You’ve all been there. You’re walking along and it starts to happen. You pull and tug. You might even take off your shoe hoping an adjustment will help. But the more you pull, the worse it gets.

Once your socks start to slip down into your shoe, there’s no going back. You might as well throw in the towel, and your socks too. So how can you stop this? You can’t. But a good sock can help you avoid it all together.

Let me first say, that while it seems outrageous to most of us to spend $12-17 on one pair of socks, it can be well worth it. Let me also say, there are less expensive alternatives that won’t leave you tugging at your frustration.

Let’s start with the best of the best—SmartWool. Need I say more? The fit—fantastic; the cushion—with so many options, you can’t go wrong; durability—I’ll let you know when I wear out mine; style—yeah, they look cool too.

But what’s behind the sock? SmartWool uses high quality merino wool and blends it with nylon and elastic. The nylon adds durability and wicking, and the elastic helps the socks retain their shape. The end result is sock perfection. With so many different weaves and weights available, you can’t go wrong. My favorites are the Adrenaline and the PhD in micro mini height.

Another favorite of mine is Wigwam. Again, they offer a broad spectrum of styles. You can find socks ranging from 100% cotton to 100% synthetic material. All of them fit well, and the various blends will suit you in any condition. I opt for the cotton blend at the gym and save the synthetic variety for long walks on the trails. These are a great alternative to wool, and consequently the cost is a bit easier on the wallet. My favorites here: Whirlwind low and the Rebel no-show.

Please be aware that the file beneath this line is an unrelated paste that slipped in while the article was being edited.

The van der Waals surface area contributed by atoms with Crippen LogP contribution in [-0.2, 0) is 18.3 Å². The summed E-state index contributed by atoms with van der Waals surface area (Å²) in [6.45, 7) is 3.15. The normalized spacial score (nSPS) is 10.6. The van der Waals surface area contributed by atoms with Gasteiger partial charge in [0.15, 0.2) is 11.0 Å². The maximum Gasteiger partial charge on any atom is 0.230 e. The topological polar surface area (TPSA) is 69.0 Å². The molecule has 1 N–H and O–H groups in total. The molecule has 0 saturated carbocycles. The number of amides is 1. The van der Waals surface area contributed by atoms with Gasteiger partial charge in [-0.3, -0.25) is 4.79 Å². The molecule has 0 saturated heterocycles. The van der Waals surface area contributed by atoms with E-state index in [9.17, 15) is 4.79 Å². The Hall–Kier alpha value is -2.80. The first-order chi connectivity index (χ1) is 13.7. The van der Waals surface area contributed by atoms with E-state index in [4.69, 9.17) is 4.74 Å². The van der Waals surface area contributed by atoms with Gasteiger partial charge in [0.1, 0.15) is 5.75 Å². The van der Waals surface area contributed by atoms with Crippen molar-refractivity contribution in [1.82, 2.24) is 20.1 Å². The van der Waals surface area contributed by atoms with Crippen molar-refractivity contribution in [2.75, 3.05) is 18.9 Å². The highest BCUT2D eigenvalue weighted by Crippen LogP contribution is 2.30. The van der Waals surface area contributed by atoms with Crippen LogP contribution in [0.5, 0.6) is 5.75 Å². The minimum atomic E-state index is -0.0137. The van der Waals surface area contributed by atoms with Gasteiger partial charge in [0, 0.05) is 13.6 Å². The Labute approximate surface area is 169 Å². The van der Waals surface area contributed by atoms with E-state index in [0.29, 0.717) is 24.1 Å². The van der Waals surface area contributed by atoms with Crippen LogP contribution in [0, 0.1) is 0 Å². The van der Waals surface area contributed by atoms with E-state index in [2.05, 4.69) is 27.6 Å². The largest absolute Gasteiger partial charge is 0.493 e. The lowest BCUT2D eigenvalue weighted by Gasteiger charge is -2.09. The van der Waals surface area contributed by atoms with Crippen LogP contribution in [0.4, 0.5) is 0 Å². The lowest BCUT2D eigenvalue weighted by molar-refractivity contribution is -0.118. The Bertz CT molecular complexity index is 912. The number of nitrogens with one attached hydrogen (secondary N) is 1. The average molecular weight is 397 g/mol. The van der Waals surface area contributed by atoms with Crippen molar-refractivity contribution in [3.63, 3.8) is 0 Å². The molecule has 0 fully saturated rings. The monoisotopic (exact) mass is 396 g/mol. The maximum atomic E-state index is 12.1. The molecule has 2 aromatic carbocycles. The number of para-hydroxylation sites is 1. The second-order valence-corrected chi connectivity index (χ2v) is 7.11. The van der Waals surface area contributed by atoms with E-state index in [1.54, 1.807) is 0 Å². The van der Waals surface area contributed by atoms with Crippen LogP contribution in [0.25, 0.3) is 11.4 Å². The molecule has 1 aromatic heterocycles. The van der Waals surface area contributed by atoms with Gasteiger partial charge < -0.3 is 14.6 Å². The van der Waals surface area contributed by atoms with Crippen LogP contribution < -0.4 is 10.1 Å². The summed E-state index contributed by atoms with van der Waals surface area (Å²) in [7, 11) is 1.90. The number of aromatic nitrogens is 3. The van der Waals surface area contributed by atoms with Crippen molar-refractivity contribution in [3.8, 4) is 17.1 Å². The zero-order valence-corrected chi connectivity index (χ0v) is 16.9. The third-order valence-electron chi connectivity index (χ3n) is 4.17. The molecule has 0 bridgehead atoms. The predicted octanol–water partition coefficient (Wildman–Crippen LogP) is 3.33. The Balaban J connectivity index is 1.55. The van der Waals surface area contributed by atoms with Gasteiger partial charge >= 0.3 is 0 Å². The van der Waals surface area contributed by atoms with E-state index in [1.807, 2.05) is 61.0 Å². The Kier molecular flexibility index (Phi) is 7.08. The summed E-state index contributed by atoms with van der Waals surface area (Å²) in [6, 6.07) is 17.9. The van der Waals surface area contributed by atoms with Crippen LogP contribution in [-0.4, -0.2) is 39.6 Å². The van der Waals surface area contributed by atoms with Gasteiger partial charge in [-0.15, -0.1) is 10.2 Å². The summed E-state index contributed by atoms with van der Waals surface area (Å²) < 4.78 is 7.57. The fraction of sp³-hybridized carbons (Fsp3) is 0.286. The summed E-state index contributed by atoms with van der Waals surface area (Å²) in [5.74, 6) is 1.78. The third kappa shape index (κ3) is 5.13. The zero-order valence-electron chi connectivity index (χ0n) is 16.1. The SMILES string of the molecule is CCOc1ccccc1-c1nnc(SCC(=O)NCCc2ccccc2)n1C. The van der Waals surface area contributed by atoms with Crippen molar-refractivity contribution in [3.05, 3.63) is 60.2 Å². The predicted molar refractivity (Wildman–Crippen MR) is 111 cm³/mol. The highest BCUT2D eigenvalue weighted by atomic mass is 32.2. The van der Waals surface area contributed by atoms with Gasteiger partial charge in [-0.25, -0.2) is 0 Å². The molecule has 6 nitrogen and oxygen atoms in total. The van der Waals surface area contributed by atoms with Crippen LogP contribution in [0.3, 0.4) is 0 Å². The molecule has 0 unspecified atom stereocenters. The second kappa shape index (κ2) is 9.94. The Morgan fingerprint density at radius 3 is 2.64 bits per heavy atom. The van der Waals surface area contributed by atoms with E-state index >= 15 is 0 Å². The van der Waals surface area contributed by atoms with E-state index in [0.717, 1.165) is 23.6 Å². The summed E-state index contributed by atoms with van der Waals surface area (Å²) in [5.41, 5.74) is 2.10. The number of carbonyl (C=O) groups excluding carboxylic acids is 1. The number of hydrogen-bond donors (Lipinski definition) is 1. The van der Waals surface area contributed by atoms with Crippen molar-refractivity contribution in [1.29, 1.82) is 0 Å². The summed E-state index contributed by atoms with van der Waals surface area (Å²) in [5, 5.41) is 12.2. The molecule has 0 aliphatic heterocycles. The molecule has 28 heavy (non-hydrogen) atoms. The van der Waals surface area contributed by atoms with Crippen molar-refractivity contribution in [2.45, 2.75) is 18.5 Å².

The third player: Thorlo. You won’t find yourself tugging on these; however, their feel and comfort is not top on my list. I always find my feet wet after a workout or long walk in them, which has led to a blister more than once. They have been working to improve their materials and create better blends, so it may be time to give them a second chance.

Aside from these brand names, are there good ankle socks out there? I’ve found a very few. Addidas makes a decent low cut sock, but beware, they make several and not all of them are good. Haynes makes some ankle socks, but they can start … to … slip …

My advice? Spend the extra money up front, and you won’t regret it. Your socks will last at least twice as long as those other brands (probably 3-4 times as long), and you can be sure no one will pass you on the trails while you’re playing tug-of-war with your socks.